Verse > Anthologies > T. H. Ward, ed. > The English Poets > Vol. V. Browning to Rupert Brooke
Thomas Humphry Ward, ed.  The English Poets.  1880–1918.
Vol. V. Browning to Rupert Brooke
Blackmwore Maïdens
By William Barnes (1801–1886)
THE PRIMWROSE in the sheäde do blow,
The cowslip in the zun,
The thyme upon the down do grow,
The clote 1 where streams do run;
An’ where do pretty maïdens grow        5
An’ blow, but where the tow’r
Do rise among the bricken tuns, 2
In Blackmwore by the Stour.
If you could zee their comely gaït,
An’ pretty feäces’ smiles,        10
A-trippèn on so light o’ waïght, 3
An’ steppèn off the stiles;
A-gwaïn to church, as bells do swing
An’ ring within the tow’r,
You’d own the pretty maïdens’ pleäce        15
Is Blackmwore by the Stour.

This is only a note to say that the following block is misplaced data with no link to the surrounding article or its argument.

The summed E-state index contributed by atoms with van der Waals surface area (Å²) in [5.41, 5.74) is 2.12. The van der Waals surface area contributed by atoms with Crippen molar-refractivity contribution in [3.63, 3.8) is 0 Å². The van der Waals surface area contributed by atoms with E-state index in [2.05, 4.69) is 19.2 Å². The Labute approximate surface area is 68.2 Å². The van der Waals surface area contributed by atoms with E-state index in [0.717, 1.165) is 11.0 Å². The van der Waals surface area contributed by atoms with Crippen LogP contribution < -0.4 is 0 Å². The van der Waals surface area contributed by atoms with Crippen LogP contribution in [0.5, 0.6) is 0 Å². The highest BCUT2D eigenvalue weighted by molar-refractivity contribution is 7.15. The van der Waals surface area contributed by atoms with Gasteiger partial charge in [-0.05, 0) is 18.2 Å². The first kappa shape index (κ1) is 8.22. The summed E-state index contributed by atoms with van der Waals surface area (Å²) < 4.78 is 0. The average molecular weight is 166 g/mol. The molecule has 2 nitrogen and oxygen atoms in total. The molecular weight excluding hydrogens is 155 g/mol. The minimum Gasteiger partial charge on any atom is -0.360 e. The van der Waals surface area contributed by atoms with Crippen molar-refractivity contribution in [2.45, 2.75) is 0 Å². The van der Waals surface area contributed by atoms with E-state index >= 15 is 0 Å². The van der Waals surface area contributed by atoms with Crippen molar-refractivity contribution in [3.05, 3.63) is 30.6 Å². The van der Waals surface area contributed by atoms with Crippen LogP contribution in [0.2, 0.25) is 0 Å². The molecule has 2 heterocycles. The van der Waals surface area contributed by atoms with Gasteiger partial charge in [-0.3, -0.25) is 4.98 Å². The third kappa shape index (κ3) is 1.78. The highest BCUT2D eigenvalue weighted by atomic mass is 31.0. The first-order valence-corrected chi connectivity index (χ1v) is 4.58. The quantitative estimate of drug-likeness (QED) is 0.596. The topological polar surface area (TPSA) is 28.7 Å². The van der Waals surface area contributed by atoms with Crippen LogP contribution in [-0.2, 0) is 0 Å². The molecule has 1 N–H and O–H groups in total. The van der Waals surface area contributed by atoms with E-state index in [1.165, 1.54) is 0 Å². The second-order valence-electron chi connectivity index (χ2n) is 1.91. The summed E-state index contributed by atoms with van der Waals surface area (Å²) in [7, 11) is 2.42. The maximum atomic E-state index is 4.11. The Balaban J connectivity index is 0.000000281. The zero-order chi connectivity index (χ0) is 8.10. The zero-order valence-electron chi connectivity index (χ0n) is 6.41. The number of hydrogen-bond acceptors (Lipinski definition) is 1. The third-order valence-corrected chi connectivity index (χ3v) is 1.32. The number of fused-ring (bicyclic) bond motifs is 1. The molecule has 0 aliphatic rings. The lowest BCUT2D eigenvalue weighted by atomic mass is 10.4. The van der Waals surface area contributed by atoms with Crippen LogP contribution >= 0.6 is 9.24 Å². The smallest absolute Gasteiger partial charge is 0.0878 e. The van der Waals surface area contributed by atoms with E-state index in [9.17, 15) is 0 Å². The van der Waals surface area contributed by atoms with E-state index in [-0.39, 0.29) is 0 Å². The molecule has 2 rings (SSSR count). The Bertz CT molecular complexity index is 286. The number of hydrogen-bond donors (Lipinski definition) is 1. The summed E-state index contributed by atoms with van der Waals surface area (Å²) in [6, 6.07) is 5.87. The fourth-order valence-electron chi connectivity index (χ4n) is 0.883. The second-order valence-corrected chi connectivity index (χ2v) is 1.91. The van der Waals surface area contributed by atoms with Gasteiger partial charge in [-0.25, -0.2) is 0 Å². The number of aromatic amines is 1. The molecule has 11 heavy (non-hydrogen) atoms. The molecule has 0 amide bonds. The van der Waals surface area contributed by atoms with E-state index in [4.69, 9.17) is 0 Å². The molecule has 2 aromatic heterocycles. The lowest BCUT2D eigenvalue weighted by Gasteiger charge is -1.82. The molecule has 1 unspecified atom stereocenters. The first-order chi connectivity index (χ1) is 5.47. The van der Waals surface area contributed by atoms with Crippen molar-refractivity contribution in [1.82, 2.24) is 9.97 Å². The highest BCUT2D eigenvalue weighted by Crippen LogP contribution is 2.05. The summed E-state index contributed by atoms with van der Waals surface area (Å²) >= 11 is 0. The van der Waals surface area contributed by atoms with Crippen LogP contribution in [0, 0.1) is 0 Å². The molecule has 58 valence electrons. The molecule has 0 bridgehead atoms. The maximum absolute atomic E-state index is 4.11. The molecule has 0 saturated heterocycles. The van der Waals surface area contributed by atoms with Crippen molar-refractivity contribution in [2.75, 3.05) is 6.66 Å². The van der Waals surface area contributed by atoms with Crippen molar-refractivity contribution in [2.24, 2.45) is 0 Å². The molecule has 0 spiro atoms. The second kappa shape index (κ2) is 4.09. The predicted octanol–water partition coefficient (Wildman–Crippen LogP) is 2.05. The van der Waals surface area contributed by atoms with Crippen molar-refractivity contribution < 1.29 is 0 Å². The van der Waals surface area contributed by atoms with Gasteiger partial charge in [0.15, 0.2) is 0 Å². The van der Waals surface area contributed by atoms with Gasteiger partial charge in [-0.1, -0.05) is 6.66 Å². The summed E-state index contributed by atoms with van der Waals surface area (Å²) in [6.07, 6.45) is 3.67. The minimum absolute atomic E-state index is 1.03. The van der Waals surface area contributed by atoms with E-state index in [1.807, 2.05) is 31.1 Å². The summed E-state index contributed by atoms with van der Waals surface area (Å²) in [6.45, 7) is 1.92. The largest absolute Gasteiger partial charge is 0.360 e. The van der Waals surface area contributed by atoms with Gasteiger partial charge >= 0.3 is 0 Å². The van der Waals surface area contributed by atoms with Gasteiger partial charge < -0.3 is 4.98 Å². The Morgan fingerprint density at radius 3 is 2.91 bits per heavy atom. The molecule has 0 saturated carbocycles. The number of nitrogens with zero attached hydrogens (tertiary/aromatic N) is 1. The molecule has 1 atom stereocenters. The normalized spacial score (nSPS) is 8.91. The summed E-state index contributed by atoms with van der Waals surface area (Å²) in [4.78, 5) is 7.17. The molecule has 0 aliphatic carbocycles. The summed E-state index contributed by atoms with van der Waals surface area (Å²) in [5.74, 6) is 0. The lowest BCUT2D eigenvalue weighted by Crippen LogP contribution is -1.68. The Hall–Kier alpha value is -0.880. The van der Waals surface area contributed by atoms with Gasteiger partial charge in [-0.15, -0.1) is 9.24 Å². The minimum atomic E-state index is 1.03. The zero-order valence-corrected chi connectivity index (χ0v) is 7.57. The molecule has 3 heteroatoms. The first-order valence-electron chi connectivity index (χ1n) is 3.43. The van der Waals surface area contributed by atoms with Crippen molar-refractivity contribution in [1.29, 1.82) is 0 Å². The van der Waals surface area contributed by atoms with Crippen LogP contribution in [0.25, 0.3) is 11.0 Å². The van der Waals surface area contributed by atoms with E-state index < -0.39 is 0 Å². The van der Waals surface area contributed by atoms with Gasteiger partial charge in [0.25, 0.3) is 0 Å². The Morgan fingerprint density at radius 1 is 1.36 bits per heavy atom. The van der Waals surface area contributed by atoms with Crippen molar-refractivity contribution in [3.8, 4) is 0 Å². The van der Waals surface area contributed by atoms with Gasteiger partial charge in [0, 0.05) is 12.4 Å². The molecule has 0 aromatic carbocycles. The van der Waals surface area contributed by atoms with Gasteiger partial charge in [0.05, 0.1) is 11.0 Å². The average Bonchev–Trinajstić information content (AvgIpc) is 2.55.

If you vrom Wimborne took your road,
To Slower or Paladore,
An’ all the farmers’ housen show’d
Their daughters at the door;        20
You’d cry to bachelors at hwome—
“Here, come: ’ithin an hour
You ’ll vind ten maïdens to your mind
In Blackmwore by the Stour.”
An’ if you look’d ’ithin their door,        25
To zee em in their pleäce,
A-doèn housework up avore
Their smilèn mother’s feäce;
You’d cry—“Why, if a man would wive
An’ thrive, ’ithout a dow’r,        30
Then let en look en out a wife
In Blackmwore by the Stour.”
As I upon my road did pass
A school-house back in Maÿ,
There out upon the beäten grass        35
Wer maïdens at their plaÿ;
An’ as the pretty souls did tweil 4
An’ smile, I cried, “The flow’r
O’ beauty, then, is still in bud
In Blackmwore by the Stour!”        40
Note 1. clote] water-lily. [back]
Note 2. tuns] chimneys. [back]
Note 3. waïght] weight. [back]
Note 4. tweil] exert themselves. [back]

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